BMW reinforces DIL simulation capabilities

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BMW has upgraded its driving simulator capabilities with the addition of an Ansible Motion Delta S3 driving simulator, which the company says will enable it to acquire more accurate and representative data to develop, refine and validate its vehicles virtually.

Ansible Motion notes it has made numerous improvements to its third-generation Delta DIL to create a tool that can deliver enhanced dynamics, immersion and motion for users. It has eschewed legacy hexapod and gaming motion platforms, which it says struggle to replicate the feeling drivers need in situations such as simultaneous braking and turning. It has also expanded the range and fidelity of its S3 motion base.

Offering 6DOF with fully independent surge, sway and yaw as well as heave, pitch and roll, Ansible claims BMW Group’s engineers will benefit from the S3’s larger motion space, with four meters travel in surge and sway and greater than 360° yaw travel. Thanks to its ability to accelerate quickly and execute highly dynamic maneuvers, the S3 is suitable for EV powertrain and torque mapping, all while satisfying the response time demands of professional development drivers.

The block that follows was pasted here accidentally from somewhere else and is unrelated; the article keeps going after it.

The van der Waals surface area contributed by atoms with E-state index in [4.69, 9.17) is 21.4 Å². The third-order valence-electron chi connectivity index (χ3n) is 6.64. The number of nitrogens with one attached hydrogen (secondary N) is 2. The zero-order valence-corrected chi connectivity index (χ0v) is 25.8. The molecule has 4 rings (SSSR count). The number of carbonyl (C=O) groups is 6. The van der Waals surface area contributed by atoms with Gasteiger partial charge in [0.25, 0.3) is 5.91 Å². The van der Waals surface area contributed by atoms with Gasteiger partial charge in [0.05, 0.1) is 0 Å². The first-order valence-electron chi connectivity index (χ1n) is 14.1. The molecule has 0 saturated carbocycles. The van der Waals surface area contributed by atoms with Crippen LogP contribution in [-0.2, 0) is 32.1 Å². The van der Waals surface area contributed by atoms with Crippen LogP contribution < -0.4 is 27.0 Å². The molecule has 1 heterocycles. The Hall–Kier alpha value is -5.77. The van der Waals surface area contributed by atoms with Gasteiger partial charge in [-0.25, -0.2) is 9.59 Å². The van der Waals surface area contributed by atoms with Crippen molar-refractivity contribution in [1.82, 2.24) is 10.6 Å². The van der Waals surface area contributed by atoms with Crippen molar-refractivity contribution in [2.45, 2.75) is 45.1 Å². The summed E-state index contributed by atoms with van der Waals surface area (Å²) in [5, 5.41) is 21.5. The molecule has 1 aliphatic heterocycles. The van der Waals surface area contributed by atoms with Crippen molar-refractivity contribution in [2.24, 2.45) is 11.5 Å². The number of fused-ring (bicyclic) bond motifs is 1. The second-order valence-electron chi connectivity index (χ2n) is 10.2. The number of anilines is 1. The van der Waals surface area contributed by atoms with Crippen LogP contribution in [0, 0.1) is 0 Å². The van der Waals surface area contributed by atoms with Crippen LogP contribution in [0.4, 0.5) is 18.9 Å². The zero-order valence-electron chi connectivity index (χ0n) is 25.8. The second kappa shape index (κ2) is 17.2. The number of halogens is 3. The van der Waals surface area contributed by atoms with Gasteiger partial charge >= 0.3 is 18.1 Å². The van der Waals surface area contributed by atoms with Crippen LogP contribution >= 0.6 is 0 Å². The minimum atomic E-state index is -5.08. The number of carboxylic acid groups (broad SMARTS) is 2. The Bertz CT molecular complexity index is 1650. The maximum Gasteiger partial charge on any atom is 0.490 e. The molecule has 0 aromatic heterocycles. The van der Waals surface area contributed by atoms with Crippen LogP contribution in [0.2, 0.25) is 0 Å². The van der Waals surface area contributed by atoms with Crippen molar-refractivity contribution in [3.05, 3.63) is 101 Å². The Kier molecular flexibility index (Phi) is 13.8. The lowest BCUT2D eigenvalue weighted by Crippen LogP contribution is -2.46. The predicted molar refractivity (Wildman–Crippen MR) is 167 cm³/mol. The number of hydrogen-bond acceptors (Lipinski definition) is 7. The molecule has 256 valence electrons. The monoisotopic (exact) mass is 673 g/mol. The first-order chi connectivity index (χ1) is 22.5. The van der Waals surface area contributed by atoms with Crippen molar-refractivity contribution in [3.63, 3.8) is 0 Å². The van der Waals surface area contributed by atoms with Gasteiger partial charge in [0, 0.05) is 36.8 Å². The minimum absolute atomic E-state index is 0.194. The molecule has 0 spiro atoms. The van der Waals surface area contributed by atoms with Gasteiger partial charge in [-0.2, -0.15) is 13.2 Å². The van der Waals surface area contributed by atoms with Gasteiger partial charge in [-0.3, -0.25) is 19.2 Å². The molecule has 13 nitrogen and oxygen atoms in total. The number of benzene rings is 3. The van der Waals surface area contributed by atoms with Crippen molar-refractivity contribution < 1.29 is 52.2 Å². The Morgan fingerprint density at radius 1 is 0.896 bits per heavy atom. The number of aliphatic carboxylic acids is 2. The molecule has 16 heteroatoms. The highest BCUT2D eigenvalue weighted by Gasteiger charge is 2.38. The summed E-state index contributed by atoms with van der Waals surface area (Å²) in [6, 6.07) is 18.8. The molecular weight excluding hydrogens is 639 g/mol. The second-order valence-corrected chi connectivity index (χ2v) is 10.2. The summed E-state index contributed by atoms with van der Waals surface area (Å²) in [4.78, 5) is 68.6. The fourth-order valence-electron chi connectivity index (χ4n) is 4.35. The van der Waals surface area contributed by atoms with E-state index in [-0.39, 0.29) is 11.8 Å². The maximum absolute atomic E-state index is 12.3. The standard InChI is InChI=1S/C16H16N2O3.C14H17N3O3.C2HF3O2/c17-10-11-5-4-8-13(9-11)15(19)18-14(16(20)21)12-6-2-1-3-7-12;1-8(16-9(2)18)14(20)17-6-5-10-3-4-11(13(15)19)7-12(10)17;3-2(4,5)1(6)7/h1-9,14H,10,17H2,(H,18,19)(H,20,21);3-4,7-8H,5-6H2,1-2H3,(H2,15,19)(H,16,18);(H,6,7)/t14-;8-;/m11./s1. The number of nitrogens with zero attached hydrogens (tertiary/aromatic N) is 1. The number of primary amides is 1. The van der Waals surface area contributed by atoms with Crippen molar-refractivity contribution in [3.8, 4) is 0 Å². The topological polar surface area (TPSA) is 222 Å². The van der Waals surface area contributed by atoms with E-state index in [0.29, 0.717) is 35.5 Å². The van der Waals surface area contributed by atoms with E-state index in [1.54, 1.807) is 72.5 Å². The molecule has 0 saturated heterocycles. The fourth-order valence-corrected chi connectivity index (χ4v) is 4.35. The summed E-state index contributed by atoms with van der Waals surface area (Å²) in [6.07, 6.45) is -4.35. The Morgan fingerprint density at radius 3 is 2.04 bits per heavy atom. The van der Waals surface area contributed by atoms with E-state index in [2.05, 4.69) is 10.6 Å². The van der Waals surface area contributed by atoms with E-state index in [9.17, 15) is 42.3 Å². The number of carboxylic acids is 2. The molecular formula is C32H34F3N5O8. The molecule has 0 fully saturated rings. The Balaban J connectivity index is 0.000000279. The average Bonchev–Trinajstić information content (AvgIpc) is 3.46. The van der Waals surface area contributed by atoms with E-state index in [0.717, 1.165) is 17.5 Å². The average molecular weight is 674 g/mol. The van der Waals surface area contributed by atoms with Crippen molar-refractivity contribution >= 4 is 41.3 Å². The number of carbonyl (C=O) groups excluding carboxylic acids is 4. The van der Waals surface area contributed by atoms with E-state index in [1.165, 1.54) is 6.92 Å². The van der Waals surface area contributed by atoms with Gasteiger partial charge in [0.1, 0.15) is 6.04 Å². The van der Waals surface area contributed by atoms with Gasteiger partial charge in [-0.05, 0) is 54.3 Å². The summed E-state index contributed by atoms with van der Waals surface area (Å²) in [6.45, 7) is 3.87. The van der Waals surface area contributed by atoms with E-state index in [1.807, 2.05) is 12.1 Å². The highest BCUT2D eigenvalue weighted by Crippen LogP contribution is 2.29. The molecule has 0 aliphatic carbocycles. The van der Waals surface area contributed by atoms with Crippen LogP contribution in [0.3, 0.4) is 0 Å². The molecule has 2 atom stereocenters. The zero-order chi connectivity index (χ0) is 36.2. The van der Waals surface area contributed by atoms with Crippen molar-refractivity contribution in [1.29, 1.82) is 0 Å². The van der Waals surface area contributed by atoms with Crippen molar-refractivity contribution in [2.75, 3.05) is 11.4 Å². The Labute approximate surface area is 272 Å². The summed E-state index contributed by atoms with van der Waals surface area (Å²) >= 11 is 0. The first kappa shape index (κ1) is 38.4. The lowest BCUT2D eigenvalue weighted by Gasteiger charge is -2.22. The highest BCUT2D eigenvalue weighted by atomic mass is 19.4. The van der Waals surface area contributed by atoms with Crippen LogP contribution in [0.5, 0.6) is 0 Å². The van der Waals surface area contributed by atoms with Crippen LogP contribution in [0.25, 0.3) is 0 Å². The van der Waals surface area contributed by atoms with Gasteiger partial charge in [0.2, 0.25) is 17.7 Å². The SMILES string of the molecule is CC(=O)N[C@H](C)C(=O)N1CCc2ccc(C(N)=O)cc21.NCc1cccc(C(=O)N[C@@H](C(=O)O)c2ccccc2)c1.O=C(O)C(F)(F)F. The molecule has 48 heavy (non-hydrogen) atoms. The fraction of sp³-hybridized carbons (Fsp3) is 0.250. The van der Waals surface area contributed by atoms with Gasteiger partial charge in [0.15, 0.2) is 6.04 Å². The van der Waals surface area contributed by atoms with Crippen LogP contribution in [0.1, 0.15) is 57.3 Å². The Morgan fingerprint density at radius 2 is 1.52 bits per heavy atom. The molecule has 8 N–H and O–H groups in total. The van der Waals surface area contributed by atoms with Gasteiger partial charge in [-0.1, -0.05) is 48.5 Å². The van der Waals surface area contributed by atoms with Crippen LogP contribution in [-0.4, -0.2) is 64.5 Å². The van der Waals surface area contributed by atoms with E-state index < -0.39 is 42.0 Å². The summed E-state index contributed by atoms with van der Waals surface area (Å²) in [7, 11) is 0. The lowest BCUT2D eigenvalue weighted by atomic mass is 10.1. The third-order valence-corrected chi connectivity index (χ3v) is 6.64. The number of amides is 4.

With an emphasis on providing the most immersive test environment, BMW Group’s new vision system will also be upgraded to include LED projectors to recreate a vivid experience, with stunning graphics from rFpro.

Ansible Motion notes that thanks to its lightweight construction and low overall height, the new simulator can be mounted without floor reinforcements, minimizing associated installation costs and time. The system also incorporates the company’s Quick-Change System (QCS), which allows vehicle cabins or cockpits to be switched over in under 20 minutes.

“We are extremely proud to collaborate with BMW Group’s respected engineers to deliver a DIL simulator specified for its needs both today and in the future,” commented Kia Cammaerts, founder of Ansible Motion. “When we developed the Delta S3 it was intended to be integrated into automotive development programs to enable virtual validation, meaning that our customers can devote efforts otherwise used to do real-world, physical testing and utilize that time for developing better cars.”

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Lawrence has been covering engineering subjects – with a focus on motorsport technology – since 2007 and has edited and contributed to a variety of international titles. Currently, he is responsible for content across UKI Media & Events' portfolio of websites while also writing for the company's print titles.

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